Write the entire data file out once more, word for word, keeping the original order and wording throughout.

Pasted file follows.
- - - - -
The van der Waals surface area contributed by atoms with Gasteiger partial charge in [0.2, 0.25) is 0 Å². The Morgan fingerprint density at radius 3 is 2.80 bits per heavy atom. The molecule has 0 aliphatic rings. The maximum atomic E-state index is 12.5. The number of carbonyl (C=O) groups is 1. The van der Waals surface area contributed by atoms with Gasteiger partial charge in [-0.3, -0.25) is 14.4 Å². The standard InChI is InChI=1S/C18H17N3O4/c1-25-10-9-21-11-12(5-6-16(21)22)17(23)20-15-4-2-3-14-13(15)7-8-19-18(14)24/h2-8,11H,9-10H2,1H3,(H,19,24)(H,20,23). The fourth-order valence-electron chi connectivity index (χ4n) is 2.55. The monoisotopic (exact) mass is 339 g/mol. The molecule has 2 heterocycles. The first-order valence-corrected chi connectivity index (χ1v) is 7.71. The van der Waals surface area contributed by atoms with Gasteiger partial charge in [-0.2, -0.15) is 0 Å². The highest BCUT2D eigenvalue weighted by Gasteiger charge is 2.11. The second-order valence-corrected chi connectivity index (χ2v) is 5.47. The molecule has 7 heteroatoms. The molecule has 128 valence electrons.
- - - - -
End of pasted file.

The van der Waals surface area contributed by atoms with Gasteiger partial charge in [0.2, 0.25) is 0 Å². The Morgan fingerprint density at radius 3 is 2.80 bits per heavy atom. The molecule has 0 aliphatic rings. The maximum atomic E-state index is 12.5. The number of carbonyl (C=O) groups is 1. The van der Waals surface area contributed by atoms with Gasteiger partial charge in [-0.3, -0.25) is 14.4 Å². The standard InChI is InChI=1S/C18H17N3O4/c1-25-10-9-21-11-12(5-6-16(21)22)17(23)20-15-4-2-3-14-13(15)7-8-19-18(14)24/h2-8,11H,9-10H2,1H3,(H,19,24)(H,20,23). The fourth-order valence-electron chi connectivity index (χ4n) is 2.55. The monoisotopic (exact) mass is 339 g/mol. The molecule has 2 heterocycles. The first-order valence-corrected chi connectivity index (χ1v) is 7.71. The van der Waals surface area contributed by atoms with Gasteiger partial charge in [-0.2, -0.15) is 0 Å². The highest BCUT2D eigenvalue weighted by Gasteiger charge is 2.11. The second-order valence-corrected chi connectivity index (χ2v) is 5.47. The molecule has 7 heteroatoms. The molecule has 128 valence electrons.